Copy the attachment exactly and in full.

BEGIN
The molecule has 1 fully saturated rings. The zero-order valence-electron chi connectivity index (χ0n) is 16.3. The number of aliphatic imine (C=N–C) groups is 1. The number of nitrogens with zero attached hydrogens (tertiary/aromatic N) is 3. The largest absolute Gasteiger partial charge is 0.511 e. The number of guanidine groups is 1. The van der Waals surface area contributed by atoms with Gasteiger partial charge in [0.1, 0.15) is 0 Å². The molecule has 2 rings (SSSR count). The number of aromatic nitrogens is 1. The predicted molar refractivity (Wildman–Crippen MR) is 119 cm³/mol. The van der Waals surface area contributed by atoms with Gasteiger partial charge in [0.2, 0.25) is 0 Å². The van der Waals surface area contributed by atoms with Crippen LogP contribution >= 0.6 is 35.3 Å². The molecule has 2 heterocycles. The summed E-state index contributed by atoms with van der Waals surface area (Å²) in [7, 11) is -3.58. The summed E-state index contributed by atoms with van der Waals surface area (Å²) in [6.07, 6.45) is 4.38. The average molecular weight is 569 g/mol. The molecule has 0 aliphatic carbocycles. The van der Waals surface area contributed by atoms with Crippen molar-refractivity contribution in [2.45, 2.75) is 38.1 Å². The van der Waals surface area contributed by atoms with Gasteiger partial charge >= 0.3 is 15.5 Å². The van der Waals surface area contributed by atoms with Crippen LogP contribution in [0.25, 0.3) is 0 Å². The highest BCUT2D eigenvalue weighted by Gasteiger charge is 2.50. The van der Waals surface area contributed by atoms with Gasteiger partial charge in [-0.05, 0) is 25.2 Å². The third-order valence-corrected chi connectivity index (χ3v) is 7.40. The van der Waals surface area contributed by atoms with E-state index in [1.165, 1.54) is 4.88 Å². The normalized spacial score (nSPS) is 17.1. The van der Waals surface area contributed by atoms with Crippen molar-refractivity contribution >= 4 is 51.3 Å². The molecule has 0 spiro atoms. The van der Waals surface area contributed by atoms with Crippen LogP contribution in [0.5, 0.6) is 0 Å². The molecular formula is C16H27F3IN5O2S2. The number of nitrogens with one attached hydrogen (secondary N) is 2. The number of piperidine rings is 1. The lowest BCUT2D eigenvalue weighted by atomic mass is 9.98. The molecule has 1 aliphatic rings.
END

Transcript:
The molecule has 1 fully saturated rings. The zero-order valence-electron chi connectivity index (χ0n) is 16.3. The number of aliphatic imine (C=N–C) groups is 1. The number of nitrogens with zero attached hydrogens (tertiary/aromatic N) is 3. The largest absolute Gasteiger partial charge is 0.511 e. The number of guanidine groups is 1. The van der Waals surface area contributed by atoms with Gasteiger partial charge in [0.1, 0.15) is 0 Å². The molecule has 2 rings (SSSR count). The number of aromatic nitrogens is 1. The predicted molar refractivity (Wildman–Crippen MR) is 119 cm³/mol. The van der Waals surface area contributed by atoms with Gasteiger partial charge in [0.2, 0.25) is 0 Å². The van der Waals surface area contributed by atoms with Crippen LogP contribution >= 0.6 is 35.3 Å². The molecule has 2 heterocycles. The summed E-state index contributed by atoms with van der Waals surface area (Å²) in [7, 11) is -3.58. The summed E-state index contributed by atoms with van der Waals surface area (Å²) in [6.07, 6.45) is 4.38. The average molecular weight is 569 g/mol. The molecule has 0 aliphatic carbocycles. The van der Waals surface area contributed by atoms with Crippen molar-refractivity contribution in [2.45, 2.75) is 38.1 Å². The van der Waals surface area contributed by atoms with Gasteiger partial charge >= 0.3 is 15.5 Å². The van der Waals surface area contributed by atoms with Crippen LogP contribution in [0.25, 0.3) is 0 Å². The highest BCUT2D eigenvalue weighted by Gasteiger charge is 2.50. The van der Waals surface area contributed by atoms with Gasteiger partial charge in [-0.05, 0) is 25.2 Å². The third-order valence-corrected chi connectivity index (χ3v) is 7.40. The van der Waals surface area contributed by atoms with E-state index in [1.165, 1.54) is 4.88 Å². The normalized spacial score (nSPS) is 17.1. The van der Waals surface area contributed by atoms with Crippen molar-refractivity contribution >= 4 is 51.3 Å². The molecule has 0 spiro atoms. The van der Waals surface area contributed by atoms with Crippen LogP contribution in [0.5, 0.6) is 0 Å². The molecular formula is C16H27F3IN5O2S2. The number of nitrogens with one attached hydrogen (secondary N) is 2. The number of piperidine rings is 1. The lowest BCUT2D eigenvalue weighted by atomic mass is 9.98. The molecule has 1 aliphatic rings.